August bank holiday

Sunset behind the date palms at Ednovean Farm

The sun is still setting far to our right as we look out across the Date palms in the courtyard

We’ve reached the final days of August with the last Bank holiday of the year and it always brings a poignant moment for me as I realise that summer is slipping away. Too soon the long heady summer days have slipped away and I always pause to reflect on their passing before settling down to enjoy the long somnolent days that lead into autumn. Maybe there will be still time in the next couple of months to take a trip to the  beach and relive the childhood enchantment of paddling along the seashore as the warmth of summer lingers on.  Yet I’ve noticed in the countryside around us there is a small but subtle change of the seasons as the harvest begin to be taken in

I noticed the corn had been cut in the fields that we often ride passed this morning; the same fields where I had listened to the sky larks sing not that not long ago with the corn rippled with the breeze. On those summer days it stretched across the fields so strong and sturdy as it gradually grew golden in the sun and now the fields are silent and empty except for the stretches of stubble.

The blackberries were early this year too, plump and juicy, spangling the hedgerows although the blackberry pickers and jam makers have yet to appear. They must have been caught unawares because I’ve yet to see them this year, tucked behind bushes, earnestly reaching into the prickly thorns to pluck the harvest of free fruit.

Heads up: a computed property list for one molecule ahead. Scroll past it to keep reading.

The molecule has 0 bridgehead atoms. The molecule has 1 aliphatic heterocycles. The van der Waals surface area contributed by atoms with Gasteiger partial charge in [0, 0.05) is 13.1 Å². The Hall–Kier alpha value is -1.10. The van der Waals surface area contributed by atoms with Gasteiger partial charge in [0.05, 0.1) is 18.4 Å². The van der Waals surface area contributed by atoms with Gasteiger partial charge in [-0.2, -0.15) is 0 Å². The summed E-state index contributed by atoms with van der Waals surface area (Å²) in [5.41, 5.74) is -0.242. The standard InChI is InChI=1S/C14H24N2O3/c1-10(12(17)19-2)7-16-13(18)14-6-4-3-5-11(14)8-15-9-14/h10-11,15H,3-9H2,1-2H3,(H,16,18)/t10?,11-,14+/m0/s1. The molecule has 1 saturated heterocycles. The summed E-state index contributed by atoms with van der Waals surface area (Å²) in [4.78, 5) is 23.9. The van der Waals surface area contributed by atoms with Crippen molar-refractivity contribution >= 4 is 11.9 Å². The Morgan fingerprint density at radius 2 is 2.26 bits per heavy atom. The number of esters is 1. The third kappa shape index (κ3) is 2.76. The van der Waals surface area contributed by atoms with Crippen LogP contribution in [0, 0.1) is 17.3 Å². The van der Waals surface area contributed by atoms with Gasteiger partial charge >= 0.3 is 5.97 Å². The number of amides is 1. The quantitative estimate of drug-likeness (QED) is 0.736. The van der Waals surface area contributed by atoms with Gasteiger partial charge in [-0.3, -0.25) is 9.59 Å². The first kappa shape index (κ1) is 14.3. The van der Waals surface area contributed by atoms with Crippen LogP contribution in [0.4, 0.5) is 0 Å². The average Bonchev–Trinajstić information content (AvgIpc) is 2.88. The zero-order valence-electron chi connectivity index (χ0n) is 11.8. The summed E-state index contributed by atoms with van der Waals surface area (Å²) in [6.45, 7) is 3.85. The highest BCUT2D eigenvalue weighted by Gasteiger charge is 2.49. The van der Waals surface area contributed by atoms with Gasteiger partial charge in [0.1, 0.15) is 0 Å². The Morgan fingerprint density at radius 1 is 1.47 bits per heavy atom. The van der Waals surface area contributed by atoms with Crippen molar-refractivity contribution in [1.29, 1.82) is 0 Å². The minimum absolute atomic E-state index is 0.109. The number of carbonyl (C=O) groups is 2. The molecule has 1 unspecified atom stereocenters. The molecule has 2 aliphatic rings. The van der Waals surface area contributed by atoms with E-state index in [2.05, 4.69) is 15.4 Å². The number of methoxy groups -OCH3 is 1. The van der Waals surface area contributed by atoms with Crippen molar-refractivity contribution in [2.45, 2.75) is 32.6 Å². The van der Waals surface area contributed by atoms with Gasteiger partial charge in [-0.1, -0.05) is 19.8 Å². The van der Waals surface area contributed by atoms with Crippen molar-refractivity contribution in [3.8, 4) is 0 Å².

I’m hoping to go beyond Penzance to see the heath land soon, I know it will be bright with heather and gorse and the moment, so maybe if I have a few spare hours I’ll make a small pilgrimage to the moors and the roads will be so much quieter after the last hurray of the Bank holidays.  Of course there is always an isolated farmhouse with the promising “Cream Tea” sign outside to find…………… Hmm! Well!  Perhaps, just perhaps, I’m looking forward to the quieter moments of the season that brings gentle warmth to our days and soft velvety nights with the crickets singing in the shadows.

And This week at Ednovean Farm

Well this week was a little damp as the jet stream changes and perambulates about its course but i bought a new pair of wellies so that was OK. On these days Spud-CAt was forced to check the weather out of each doorway just to make sure and yet on others days the sun shone and we basked in the heat. This weeks photos are from breakfast, where fresh fruits and organic yogurts are waiting for our guests, until dusk with the sun sinking behind St Michael’s Mount from our garden. And so to bath and bed for our guests with one of the pretty bottles of bubble bath enhanced with sea minerals i filled for a long soak at the end of the day

About Christine Taylor

Christine has written a weekly blog about life at Ednovean Farm and interesting places to visit in West Cornwall for over ten years now, concentrating on those off the beaten track places that only the locals find. Charles and Christine Taylor have hosted Luxury Bed and Breakfast at Ednovean Farm Nr Penzance in West Cornwall since 1991 and live there with three cats and five horses, including a Spanish Stallion called Danni. Ednovean Farm has been awarded AA five star gold for Bed and breakfast and is included in The Michelin Guide and The Alastair Sawday Guide . The Farmhouse and gardens has been featured in BBC Homes and Antiques, Homes and Gardens. Period Living and 25 Beautiful Homes as well as being used as a film and photo shoot location.

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